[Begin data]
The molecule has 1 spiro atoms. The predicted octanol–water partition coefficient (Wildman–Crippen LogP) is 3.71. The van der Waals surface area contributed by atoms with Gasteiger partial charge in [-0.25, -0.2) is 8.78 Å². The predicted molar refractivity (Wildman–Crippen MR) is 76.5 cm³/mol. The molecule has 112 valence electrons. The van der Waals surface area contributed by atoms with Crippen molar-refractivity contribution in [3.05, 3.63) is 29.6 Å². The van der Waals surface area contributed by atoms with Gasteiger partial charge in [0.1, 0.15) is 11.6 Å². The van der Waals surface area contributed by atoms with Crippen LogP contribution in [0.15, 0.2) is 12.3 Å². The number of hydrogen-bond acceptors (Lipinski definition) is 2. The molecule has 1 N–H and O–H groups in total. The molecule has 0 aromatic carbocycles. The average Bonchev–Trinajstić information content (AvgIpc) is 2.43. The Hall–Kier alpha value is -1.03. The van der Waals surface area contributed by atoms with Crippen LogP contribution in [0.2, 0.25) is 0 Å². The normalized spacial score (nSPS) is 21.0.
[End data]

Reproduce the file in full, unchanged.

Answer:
The molecule has 1 spiro atoms. The predicted octanol–water partition coefficient (Wildman–Crippen LogP) is 3.71. The van der Waals surface area contributed by atoms with Gasteiger partial charge in [-0.25, -0.2) is 8.78 Å². The predicted molar refractivity (Wildman–Crippen MR) is 76.5 cm³/mol. The molecule has 112 valence electrons. The van der Waals surface area contributed by atoms with Crippen molar-refractivity contribution in [3.05, 3.63) is 29.6 Å². The van der Waals surface area contributed by atoms with Gasteiger partial charge in [0.1, 0.15) is 11.6 Å². The van der Waals surface area contributed by atoms with Crippen LogP contribution in [0.15, 0.2) is 12.3 Å². The number of hydrogen-bond acceptors (Lipinski definition) is 2. The molecule has 1 N–H and O–H groups in total. The molecule has 0 aromatic carbocycles. The average Bonchev–Trinajstić information content (AvgIpc) is 2.43. The Hall–Kier alpha value is -1.03. The van der Waals surface area contributed by atoms with Crippen LogP contribution in [0.2, 0.25) is 0 Å². The normalized spacial score (nSPS) is 21.0.